Back in January, I noted that Apple had teamed up with Depeche Mode to offer an ultimate collection of songs through iTunes, capturing all of the band's albums, plus previously unreleased live recordings and remixes, delivering 647 songs for "only" $169.99, approximately 26 cents per track, down almost 75% from the typical 99 cent price. After six months of trying to be good, I took the plunge last week, and finally bought it. Now, I'm in Depeche Mode heaven, listening to song after song, hour after hour of some of the best music ever - trying to remember note for note, word for word, each of the songs I first held dear on long-since discarded cassette tapes over the last two decades.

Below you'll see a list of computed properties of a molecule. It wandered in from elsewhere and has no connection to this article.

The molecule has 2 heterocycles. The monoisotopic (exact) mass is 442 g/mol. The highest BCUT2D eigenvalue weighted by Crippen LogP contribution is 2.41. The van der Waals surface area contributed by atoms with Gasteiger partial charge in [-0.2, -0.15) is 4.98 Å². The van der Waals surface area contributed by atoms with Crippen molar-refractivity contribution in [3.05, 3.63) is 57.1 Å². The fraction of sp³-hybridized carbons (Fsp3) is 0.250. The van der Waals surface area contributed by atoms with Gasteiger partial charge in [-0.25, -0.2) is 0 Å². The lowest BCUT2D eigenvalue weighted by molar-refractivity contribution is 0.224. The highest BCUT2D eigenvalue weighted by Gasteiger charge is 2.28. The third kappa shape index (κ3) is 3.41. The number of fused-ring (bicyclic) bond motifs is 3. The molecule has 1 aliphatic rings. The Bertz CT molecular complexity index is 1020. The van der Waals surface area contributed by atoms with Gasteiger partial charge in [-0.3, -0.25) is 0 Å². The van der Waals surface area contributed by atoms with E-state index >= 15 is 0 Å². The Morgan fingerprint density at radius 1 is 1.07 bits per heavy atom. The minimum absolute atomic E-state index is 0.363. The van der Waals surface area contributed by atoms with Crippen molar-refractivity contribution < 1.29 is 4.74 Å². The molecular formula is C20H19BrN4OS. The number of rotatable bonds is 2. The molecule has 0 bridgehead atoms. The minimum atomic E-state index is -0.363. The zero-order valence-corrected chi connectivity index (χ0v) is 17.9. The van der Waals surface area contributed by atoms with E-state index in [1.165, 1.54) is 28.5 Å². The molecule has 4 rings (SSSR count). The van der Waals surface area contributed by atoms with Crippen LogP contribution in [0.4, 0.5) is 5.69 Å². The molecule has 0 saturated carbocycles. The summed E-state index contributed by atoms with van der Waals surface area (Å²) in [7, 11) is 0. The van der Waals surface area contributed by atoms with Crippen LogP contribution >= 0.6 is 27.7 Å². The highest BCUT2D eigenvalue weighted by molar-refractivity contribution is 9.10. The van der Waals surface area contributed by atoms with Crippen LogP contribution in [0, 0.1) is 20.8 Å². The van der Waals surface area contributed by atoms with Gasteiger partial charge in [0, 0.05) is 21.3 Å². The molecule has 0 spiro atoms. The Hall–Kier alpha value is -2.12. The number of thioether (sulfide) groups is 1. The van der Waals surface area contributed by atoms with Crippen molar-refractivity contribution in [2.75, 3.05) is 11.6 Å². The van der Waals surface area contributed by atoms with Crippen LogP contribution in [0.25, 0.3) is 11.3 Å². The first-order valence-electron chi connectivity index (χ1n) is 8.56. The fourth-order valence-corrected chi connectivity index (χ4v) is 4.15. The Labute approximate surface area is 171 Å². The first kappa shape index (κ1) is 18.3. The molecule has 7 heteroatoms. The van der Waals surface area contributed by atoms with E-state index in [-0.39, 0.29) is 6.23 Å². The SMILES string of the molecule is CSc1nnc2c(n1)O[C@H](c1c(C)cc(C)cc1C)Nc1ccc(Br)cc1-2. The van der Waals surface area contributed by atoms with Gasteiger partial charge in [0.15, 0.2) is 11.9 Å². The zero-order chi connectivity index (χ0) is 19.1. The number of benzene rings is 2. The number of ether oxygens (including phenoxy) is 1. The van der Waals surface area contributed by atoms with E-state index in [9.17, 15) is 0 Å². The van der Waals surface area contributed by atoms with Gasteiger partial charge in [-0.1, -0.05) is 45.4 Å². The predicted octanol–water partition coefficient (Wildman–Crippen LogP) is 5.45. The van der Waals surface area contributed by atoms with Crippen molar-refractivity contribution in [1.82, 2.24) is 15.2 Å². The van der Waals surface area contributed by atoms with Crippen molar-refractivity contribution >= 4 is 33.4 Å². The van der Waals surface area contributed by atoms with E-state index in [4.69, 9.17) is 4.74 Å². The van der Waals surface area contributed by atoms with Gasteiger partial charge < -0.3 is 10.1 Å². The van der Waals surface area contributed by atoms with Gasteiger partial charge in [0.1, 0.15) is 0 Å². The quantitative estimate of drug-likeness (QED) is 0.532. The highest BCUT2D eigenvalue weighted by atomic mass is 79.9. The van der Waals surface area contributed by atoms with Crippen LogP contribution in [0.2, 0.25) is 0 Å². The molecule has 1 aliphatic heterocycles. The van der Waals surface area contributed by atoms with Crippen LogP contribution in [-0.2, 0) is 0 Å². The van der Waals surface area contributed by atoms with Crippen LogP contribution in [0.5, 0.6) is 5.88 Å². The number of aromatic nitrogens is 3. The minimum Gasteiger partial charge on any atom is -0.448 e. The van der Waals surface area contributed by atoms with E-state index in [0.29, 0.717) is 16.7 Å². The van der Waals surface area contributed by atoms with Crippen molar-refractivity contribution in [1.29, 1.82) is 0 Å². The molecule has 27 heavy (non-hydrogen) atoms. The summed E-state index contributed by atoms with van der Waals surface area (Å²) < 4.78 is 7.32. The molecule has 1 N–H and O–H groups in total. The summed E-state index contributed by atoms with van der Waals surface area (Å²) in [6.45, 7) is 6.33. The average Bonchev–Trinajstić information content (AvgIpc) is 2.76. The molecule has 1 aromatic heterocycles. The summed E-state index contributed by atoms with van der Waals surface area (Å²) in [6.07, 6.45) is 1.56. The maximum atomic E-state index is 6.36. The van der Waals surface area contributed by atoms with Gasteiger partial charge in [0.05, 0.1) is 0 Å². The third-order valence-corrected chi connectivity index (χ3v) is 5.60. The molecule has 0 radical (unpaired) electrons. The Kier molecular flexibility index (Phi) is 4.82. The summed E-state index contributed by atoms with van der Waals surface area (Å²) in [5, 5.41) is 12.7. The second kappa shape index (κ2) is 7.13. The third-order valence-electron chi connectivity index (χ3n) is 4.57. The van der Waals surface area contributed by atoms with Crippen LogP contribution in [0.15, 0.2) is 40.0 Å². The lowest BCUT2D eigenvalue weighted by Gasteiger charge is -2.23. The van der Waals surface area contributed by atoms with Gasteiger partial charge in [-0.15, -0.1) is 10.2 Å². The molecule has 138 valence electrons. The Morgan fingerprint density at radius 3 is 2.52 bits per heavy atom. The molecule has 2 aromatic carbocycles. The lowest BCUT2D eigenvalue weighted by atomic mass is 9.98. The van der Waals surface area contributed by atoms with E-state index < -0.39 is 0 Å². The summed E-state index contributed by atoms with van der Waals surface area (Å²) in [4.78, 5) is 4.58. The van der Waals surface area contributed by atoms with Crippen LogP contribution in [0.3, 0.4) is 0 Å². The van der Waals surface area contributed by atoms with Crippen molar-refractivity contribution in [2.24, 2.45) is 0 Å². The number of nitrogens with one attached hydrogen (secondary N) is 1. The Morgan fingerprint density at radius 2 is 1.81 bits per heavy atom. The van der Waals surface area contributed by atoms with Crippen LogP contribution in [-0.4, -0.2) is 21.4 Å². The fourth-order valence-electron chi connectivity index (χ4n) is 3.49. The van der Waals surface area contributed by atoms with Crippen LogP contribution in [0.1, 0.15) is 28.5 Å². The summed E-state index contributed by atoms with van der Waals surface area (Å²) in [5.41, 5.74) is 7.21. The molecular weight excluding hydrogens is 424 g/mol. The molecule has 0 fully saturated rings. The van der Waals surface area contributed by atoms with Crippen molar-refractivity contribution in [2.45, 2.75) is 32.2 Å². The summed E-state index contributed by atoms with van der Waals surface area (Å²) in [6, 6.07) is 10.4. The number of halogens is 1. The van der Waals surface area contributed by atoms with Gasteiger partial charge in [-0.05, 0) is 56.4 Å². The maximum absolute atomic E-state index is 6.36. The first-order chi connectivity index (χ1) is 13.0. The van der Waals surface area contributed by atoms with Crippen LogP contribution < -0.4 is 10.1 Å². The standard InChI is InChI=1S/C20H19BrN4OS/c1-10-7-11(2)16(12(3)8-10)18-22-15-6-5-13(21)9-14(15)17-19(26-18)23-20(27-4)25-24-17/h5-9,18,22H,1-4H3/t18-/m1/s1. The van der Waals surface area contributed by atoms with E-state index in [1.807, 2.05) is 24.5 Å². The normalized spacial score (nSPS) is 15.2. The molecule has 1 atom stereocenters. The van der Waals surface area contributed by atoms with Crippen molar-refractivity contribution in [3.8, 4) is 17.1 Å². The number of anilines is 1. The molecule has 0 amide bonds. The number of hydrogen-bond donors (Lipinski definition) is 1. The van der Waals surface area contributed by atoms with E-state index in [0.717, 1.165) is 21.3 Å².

Now, I'm re-acquainting myself with lesser-known excellent tracks from Depeche Mode like "Work Hard", "Dangerous", "Kaleid", "Route 66", "Oberkorn", and "Behind the Wheel", in addition to those that have gained the most airtime, like "Policy of Truth", "Personal Jesus", "People are People" and "Somebody". Like any good snob, it's the ones that didn't get the radio play that I like the best. (See my Last.FM track list for live updates)
Depeche Mode helped bridge the gap between electronic pioneers Kraftwerk and the DJs and techno artists of today like DJ Tiesto, Underworld and Chemical Brothers. Their songs, some a decade or two old, are just as good as the day they first hit vinyl. And having already approved payment for this latest splurge on my credit card, I have no regrets.